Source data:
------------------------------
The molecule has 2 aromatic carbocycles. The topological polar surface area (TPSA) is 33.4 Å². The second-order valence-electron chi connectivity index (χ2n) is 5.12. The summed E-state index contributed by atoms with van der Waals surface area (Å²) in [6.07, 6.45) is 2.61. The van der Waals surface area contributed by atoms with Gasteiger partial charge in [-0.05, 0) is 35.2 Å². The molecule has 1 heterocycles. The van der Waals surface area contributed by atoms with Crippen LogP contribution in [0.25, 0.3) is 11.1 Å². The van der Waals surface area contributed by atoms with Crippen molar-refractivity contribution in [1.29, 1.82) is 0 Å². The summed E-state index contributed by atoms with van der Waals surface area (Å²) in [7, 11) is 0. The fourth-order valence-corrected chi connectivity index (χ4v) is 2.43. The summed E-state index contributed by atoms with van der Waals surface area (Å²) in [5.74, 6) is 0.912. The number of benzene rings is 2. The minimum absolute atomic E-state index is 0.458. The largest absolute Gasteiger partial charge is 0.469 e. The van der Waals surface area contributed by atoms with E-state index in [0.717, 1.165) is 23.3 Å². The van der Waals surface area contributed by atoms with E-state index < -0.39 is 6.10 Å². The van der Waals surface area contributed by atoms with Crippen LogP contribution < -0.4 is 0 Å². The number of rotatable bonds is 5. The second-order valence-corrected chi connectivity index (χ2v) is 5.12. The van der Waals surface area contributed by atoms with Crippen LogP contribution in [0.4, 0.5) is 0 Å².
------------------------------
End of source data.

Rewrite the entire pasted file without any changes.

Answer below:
The molecule has 2 aromatic carbocycles. The topological polar surface area (TPSA) is 33.4 Å². The second-order valence-electron chi connectivity index (χ2n) is 5.12. The summed E-state index contributed by atoms with van der Waals surface area (Å²) in [6.07, 6.45) is 2.61. The van der Waals surface area contributed by atoms with Gasteiger partial charge in [-0.05, 0) is 35.2 Å². The molecule has 1 heterocycles. The van der Waals surface area contributed by atoms with Crippen LogP contribution in [0.25, 0.3) is 11.1 Å². The van der Waals surface area contributed by atoms with Crippen molar-refractivity contribution in [1.29, 1.82) is 0 Å². The summed E-state index contributed by atoms with van der Waals surface area (Å²) in [7, 11) is 0. The fourth-order valence-corrected chi connectivity index (χ4v) is 2.43. The summed E-state index contributed by atoms with van der Waals surface area (Å²) in [5.74, 6) is 0.912. The number of benzene rings is 2. The minimum absolute atomic E-state index is 0.458. The largest absolute Gasteiger partial charge is 0.469 e. The van der Waals surface area contributed by atoms with E-state index in [0.717, 1.165) is 23.3 Å². The van der Waals surface area contributed by atoms with E-state index < -0.39 is 6.10 Å². The van der Waals surface area contributed by atoms with Crippen LogP contribution < -0.4 is 0 Å². The number of rotatable bonds is 5. The second-order valence-corrected chi connectivity index (χ2v) is 5.12. The van der Waals surface area contributed by atoms with Crippen LogP contribution in [0.4, 0.5) is 0 Å².